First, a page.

USDA’s Animal and Plant Health Inspection Service published an advance notice of proposed rulemaking to solicit public comments on a new approach to indemnity valuation and a new indemnity framework. The agency says this approach aims to standardize and provide greater consistency to the livestock indemnification process.
The ANPR describes two structural changes to the indemnity regulations. The first is the use of an annual indemnity value table to standardize the indemnification process and resolve discrepancies between disease programs. The current regulations for valuing animals for indemnification vary from species to species and, in some cases, from disease to disease within the same species.
Under the new approach outlined in the ANPR, APHIS would collaborate with other USDA agencies—including the Farm Service Agency’s Livestock Indemnity Program—to develop harmonized USDA indemnity values, along with the methodology to determine them. These values would be published online annually.
Second, the ANPR describes an approach to standardize allowances for an appraisal when an indemnity value cannot be calculated using the tables or when a producer elects to appeal the indemnity value based on extraordinary circumstances surrounding the animals at issue. This approach would resolve known challenges with indemnification based on fair market appraisal by an appraiser, APHIS says.
The ANPR also outlines the potential consolidation of all APHIS indemnity regulations into a single section of the Code of Federal Regulations. This would harmonize how APHIS addresses value determination, compensation for cleaning and disposal, and other related issues across existing programs.
APHIS is publishing the ANPR to solicit comments to inform future rulemaking. Specifically, APHIS says it is seeking comments on the standardized approach to indemnity valuation and how it may affect members of the public, as well as any suggestions to improve it. USDA is also seeking input on whether any species or commodity classes would not benefit from consolidation, whether consolidation would significantly alter disease management, and any other concerns.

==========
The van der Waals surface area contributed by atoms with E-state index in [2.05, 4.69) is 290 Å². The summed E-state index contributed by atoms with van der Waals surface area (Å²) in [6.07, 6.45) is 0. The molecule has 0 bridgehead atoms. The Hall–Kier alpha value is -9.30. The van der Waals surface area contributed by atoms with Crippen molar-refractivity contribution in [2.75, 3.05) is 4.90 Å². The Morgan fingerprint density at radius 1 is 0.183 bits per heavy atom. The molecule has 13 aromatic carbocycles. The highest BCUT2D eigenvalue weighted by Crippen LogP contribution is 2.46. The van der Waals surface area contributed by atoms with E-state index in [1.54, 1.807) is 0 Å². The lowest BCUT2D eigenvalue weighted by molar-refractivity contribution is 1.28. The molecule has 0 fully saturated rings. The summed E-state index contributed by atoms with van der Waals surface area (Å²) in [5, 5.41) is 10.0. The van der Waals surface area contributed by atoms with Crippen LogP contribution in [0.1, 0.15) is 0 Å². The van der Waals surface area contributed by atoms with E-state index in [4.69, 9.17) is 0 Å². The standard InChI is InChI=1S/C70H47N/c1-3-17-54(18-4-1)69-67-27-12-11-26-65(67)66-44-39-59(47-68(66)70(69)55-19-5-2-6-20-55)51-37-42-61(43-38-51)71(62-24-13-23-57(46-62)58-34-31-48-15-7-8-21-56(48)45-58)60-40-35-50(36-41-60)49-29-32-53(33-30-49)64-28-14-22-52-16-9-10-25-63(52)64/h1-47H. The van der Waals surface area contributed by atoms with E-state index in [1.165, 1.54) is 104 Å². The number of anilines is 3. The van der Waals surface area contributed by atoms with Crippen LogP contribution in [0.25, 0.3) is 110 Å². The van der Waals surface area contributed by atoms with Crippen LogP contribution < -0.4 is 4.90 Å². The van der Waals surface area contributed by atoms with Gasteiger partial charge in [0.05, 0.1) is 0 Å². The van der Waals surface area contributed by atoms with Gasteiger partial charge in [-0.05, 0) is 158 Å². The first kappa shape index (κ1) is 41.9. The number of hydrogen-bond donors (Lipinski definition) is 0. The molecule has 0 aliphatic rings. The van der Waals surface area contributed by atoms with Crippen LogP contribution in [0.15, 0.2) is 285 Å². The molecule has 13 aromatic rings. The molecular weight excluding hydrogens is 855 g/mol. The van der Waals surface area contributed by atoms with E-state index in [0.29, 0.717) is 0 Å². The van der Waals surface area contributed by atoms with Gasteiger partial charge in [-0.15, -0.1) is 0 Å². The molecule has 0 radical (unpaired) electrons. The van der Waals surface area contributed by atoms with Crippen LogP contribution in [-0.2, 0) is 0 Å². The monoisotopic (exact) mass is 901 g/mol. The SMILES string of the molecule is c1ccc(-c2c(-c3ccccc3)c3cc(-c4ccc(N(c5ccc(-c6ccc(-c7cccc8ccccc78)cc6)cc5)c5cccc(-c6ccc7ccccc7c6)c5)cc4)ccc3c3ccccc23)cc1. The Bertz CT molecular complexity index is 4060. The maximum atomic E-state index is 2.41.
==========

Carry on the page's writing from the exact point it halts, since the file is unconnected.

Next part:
Part 50 provides conditions for the payment of indemnity for animals destroyed because of tuberculosis; part 51 for animals destroyed because of brucellosis; and part 52 for swine destroyed because of pseudorabies. Part 53 provides conditions for the payment of indemnity for animals destroyed because of foreign animal diseases, such as foot-and-mouth disease, contagious pleuropneumonia, Newcastle disease, HPAI, infectious salmon anemia, spring viremia of carp, as well as any other communicable disease of livestock or poultry that the Secretary decides constitutes an emergency and threatens the livestock or poultry of the United States. Part 54 contains our regulations governing indemnification for scrapie in sheep and goats, while part 55 contains our regulations governing indemnification for chronic wasting disease in captive cervids. Finally, part 56 contains our regulations governing indemnification for poultry destroyed because of H5/H7 low pathogenic avian influenza.
Industry plans to respond
A spokeswoman for the National Pork Producers Council says NPPC appreciates USDA publishing this advanced notice of proposed rulemaking as a way to gather feedback from the livestock industry and other stakeholders. “NPPC will fully assess this approach and its impact on pork producers. It’s important to engage on many fronts to address issues related to foreign animal disease prevention and response,” the spokeswoman says.
Ken Klippen, president of the National Association of Egg Farmers, says the egg industry will be closely watching how the proposal compares to current regulations for indemnities for layers and their eggs.
During the 1983-84 low path avian influenza outbreak, LPAI reverted to HPAI (high path avian influenza) costing USDA indemnity payments in the tens of millions of dollars. In 2009 when LPAI occurred, and after the 2006 promulgation of 9 CFR Part 56.3 and Part 56.4, the rapid depopulation of flocks reduced the indemnity payouts comparatively.
Since September 2006, the egg industry has relied on 9 CFR Part 56.3 which does the following: destruction and disposal of infected or exposed to H5/H7 LPAI; destruction of any eggs destroyed during testing of poultry for H5/H7 LPAI during an outbreak of H5/H7 LPAI; cleaning and disinfection of premises, conveyances and materials that came into contact with poultry that were infected with or exposed to H5/H7 LPAI and based on a specified percentage of costs eligible for indemnity with the administrator authorized to pay 100% of the costs.
“The egg industry will only accept this ANPR if APHIS is clearly indemnifying as already outlined in 9 CFR part 56.4 (a) the true value of egg layers which includes the eggs those layers would have laid during the course of their lives."
The National Chicken Council also says it is reviewing the proposal and plans to make comments.